Here’s How To Identify the 3 Types of Muscle Contractions in Your Workouts

by HAC Personal Trainer Rachel Evans

All human movement is produced via muscle contractions. When you’re in the gym making fitness gains, you’re doing so by making purposeful muscle contractions via the kinds of exercise you choose.

Gateway Garden Center

So, what is a muscle contraction? It is the process of lengthening or shortening a muscle to produce force or create movement. When we exercise, we make purposeful muscle contractions to become stronger, fitter, healthier, etc. These contractions occur in three phases, and we’re able to identify those phases in most exercises.

Types of Muscles


Location / Purpose: Part of the musculoskeletal system. These are the muscles that you use to move your body. These muscles attach to your bones via tendons and ligaments and use the bones as a lever system to create movement.
Type of Muscle Contraction: Mostly voluntary, can be involuntary.


Location / Purpose: Smooth muscle lines your internal organs. Example: the lining in your intestines that move your food through your GI tract.
Type of Muscle Contraction: Involuntary. These contractions occur subconsciously. You wouldn’t want to have to consciously think about breathing or moving your food through your GI tract, etc.


Location / Purpose: Heart tissue.
Type of Muscle Contraction: Involuntary. Like smooth muscle, cardiac muscle does its thing without you having to consciously decide to make your heart pump.

Phases of Muscle Contractions


What does it mean? Muscle length does not change. You hold the muscle at a set length, building strength needed to perform that specific posture.

Example / Importance: Holding a static muscle contraction. You can find this phase between eccentric and concentric phases. You can prolong this phase by holding a certain position during an exercise, such as holding a plank or staying at the bottom of a squat.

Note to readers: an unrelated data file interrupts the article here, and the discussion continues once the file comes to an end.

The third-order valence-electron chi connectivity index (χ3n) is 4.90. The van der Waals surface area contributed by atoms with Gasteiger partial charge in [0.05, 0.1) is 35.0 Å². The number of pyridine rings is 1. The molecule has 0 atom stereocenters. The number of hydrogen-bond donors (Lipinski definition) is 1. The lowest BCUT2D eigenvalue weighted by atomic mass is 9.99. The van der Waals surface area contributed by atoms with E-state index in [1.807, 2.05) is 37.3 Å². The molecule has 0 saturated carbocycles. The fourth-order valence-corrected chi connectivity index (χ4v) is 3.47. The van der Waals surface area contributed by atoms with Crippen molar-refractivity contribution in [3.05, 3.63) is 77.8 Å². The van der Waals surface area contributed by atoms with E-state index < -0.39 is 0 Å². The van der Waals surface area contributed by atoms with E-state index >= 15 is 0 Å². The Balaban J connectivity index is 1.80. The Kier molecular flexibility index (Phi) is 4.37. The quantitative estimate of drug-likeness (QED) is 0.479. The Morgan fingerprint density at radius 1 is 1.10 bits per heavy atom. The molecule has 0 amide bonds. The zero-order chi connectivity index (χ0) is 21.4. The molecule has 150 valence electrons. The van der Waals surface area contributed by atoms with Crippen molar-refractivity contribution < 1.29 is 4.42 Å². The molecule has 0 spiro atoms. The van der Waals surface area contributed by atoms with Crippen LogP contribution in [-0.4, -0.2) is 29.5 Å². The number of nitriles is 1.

What does it mean? Muscle lengthens. The “lowering” phase. Muscle does negative work.

Example / Importance: This is the phase of a muscle contraction where greater force is created. It occurs after the isometric phase. This is when work is done. The muscle will experience micro-tears as it stretches under tension ultimately leading to strength gains with proper recovery.


What does it mean? Muscle shortens; the “lifting” phase. Muscle does positive work.

Example / Importance: This phase is when your muscle shortens and moves an object. The force needed to move is less than your muscle’s max.

How is this knowledge applied to exercise?

Here are some generic examples:

Hip Thrust (glute-focused)
A: Isometric phase: Squeezing your glutes and holding at the top of the thrust in bridge position. Knees are at 90°, heels are planted on the ground, and hips are raised.
B: Eccentric: Lowering the weight toward the ground, lowering your hips down.
C: Concentric: Raising the weight to the top position of hip thrust, pushing through your planted heels, and squeezing your glutes to lift body weight off of the ground.
Overhead Tricep Extension
A: Isometric phase: Holding the weight in that extended position overhead, keeping triceps squeezed.
B: Eccentric: Lowering weight back behind head, elbows bent.
C: Concentric: Squeezing triceps to lift weight straight above head, keeping elbows tucked close to the sides of head.
Bicep Curl
A: Isometric phase: Any point in which you hold the same position. Most people hold at 90°.
B: Eccentric: Lowering the weight down.
C: Concentric: Curling the weight up.

Walking On Stairs
Isometric phase: N/A
Eccentric: Walking down the stairs.
Concentric: Walking up the stairs.
Bonus: If you’ve ever had to climb sets of stairs for an extended amount of time, and you notice being sore the next day – that soreness is from walking DOWN the stairs, even though walking up feels harder
Isometric phase: Planks are an isometric exercise. You hold the same position the whole time, trying to maintain a muscle contraction at the same length the whole time.
Eccentric: N/A
Concentric: N/A

Fitness Challenge time! Try to think about which muscles feel like
they are shortening or lengthening during your next workout. Try
an isometric hold of some sort! Slow down each exercise and really
make that mind-muscle connection.

You May Also Like

Leave a Reply

%d bloggers like this: